Department of Health

Protect yourself this pollen season

Published by Department of Health & Human Services

Victoria's world-leading forecasting system delivered its first epidemic thunderstorm asthma forecast for 2018 today, marking the start of Victoria's grass pollen season.

Victoria's Deputy Chief Health Officer Dr Angie Bone says with the forecasting system live today, Victorians can monitor the forecast and those at increased risk can take actions to protect themselves on high-risk days.

"The system also enables health professionals and emergency services to be prepared on days of increased risk," Dr Bone said.

"The forecasts are available throughout Victoria's grass pollen season, typically from October through December.

"Following the forecast is just one way people can take action to protect themselves.

"The best way to protect yourself from thunderstorm asthma is through good management of asthma and hay fever," Dr Bone said.

Good management means:

  • recognising asthma and hay fever symptoms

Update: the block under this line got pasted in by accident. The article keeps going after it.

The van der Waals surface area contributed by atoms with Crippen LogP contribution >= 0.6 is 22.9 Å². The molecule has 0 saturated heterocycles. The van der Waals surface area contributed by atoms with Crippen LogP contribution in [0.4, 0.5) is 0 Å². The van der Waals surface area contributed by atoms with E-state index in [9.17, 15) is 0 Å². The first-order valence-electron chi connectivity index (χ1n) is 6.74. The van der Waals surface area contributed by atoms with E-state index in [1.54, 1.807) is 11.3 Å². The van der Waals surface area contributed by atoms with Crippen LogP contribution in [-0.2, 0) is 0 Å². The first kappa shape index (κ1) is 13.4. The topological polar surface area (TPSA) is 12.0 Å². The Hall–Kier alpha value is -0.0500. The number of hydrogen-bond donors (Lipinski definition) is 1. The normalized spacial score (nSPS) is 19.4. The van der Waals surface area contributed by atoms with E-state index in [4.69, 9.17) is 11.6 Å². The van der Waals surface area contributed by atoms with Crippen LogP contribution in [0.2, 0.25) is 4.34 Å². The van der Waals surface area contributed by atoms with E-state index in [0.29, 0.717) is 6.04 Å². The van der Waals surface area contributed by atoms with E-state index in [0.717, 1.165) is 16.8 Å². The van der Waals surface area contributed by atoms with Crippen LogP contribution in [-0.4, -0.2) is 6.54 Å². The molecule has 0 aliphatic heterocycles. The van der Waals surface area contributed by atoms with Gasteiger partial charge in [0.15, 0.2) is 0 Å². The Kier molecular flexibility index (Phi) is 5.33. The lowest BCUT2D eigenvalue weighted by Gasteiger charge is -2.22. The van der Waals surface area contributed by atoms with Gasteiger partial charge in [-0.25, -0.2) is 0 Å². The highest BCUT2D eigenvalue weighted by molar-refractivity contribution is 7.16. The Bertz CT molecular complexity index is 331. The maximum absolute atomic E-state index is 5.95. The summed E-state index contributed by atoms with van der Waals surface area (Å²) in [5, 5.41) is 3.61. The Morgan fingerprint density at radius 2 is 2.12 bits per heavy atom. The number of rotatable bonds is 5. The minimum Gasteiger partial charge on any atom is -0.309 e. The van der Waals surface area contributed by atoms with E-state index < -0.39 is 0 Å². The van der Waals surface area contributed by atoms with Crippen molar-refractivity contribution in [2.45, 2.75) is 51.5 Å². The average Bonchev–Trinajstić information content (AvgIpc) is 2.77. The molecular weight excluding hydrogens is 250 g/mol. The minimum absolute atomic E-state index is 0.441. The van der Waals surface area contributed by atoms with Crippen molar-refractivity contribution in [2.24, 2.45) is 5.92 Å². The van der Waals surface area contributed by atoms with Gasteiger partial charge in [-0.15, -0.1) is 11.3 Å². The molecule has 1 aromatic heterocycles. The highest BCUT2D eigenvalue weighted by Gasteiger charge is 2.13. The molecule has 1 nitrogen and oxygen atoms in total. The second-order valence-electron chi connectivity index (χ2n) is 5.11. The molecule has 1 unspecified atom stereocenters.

• discussing these with your doctor or pharmacist
  • taking your medication regularly, as appropriate
  • updating and following your asthma or hay fever management plans.

"We want everyone - especially people with asthma and hay fever - to be as prepared as they can all year round," Dr Bone said.

The monitoring system reads pollen counters located in Parkville, Burwood, Waurn Ponds, Hamilton, Creswick, Bendigo, Dookie and Churchill.

Epidemic thunderstorm asthma is an uncommon phenomenon where a large number of people experience asthma over a short period of time, thought to be triggered by high grass pollen levels and a certain type of thunderstorm.

Where possible, people with asthma and hay fever should avoid exposure to springtime thunderstorms, especially the wind gusts that precede them.

With a public awareness campaign and forecasting in its second year, Victoria is better equipped than ever to prepare for an epidemic thunderstorm asthma event.

Epidemic thunderstorm asthma forecasts are available on the VicEmergency website and app. More information about thunderstorm asthma is available on the Better Health Channel.

Pollen observations and forecasts are available at the Melbourne Pollen and Deakin AIRwatch websites, and via the Melbourne Pollen Count App.

Reviewed 30 September 2018


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Tim Vainoras Media Advisor

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